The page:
Apple Inc and Samsung Electronics Co Ltd take their battle for mobile supremacy to court today in one of the biggest-ever technology patent trials, a case with the potential to reshape a fast-evolving market they now dominate.
The tech titans will lock horns in a federal courtroom in San Jose, California, just miles from Apple’s headquarters. The stakes are high, with Samsung facing potential U.S. sales bans of its Galaxy smartphones and tablet computers, and Apple in a pivotal test of its worldwide patent litigation strategy. Both sides are seeking financial damages from the other.
Samsung has rapidly overtaken Apple, creator of the iPhone and iPad, and Nokia to become the world’s largest smartphone maker. Together, Apple and Samsung account for more than half of smartphone sales globally.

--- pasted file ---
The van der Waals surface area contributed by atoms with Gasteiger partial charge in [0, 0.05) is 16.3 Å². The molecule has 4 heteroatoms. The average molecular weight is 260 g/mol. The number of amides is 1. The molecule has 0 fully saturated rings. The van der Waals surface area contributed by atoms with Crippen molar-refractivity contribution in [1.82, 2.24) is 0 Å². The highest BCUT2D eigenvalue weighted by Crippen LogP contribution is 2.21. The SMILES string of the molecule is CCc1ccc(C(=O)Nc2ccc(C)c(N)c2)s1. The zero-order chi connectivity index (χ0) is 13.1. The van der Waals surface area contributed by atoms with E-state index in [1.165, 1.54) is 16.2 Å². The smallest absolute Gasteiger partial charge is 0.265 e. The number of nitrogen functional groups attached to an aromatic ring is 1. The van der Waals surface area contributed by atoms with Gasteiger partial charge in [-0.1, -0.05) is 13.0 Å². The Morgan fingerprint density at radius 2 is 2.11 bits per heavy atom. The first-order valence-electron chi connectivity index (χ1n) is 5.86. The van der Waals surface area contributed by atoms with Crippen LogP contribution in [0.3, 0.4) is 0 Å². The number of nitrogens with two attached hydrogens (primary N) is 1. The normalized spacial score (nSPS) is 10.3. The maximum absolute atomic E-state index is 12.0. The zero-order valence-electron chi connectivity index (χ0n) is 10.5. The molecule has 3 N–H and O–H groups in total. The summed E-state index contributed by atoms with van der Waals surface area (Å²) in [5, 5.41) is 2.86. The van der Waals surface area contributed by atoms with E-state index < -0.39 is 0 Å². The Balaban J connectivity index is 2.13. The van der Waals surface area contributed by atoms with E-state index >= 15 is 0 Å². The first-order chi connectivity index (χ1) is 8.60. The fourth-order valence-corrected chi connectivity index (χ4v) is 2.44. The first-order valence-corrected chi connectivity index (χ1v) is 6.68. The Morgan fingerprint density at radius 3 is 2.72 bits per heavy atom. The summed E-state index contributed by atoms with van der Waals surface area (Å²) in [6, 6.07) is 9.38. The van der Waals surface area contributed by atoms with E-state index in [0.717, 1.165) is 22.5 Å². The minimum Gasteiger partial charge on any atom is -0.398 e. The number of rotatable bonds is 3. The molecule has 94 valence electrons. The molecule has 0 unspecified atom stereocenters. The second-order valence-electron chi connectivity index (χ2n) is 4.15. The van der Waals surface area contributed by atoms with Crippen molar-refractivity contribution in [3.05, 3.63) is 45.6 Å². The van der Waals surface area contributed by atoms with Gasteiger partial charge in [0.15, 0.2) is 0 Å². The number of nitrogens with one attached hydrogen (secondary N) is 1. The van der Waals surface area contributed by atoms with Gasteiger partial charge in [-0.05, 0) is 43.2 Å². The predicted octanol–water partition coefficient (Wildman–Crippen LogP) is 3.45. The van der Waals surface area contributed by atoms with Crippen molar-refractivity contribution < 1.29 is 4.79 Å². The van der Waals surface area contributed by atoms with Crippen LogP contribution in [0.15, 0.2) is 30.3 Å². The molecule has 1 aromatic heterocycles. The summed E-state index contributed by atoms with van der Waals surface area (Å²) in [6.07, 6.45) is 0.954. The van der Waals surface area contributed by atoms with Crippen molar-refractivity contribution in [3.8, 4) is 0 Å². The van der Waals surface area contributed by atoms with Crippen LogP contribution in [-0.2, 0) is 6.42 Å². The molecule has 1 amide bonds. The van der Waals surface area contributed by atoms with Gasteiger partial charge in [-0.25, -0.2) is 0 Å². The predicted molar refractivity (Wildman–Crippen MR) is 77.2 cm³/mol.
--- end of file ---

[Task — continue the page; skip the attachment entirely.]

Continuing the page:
Apple sued Samsung last year in San Jose, claiming its smartphones and tablets slavishly copied the iPhone and iPad. The South Korean company countersued. Since then, the two have expanded their fight to courtrooms in nearly a dozen other countries.
At this trial, Apple is seeking at least $2.53 billion in damages, though U.S. District Judge Lucy Koh could triple that figure if she finds Samsung willfully infringed Apple’s patents.
The dispute has reached deep into the tech sector, with companies including Microsoft Corp, IBM Corp, Nokia and Research in Motion Ltd filing court papers this week to try to keep their own patent licensing agreements from being disclosed during the trial.
A loss for Samsung could lead to permanent sales bans against products including the flagship Galaxy S III phone, said Nick Rodelli, a lawyer and adviser to institutional investors for CFRA Research in Maryland. While the S III is not at issue in the trial, if Apple prevails the company could later ask Koh to block sales of that product.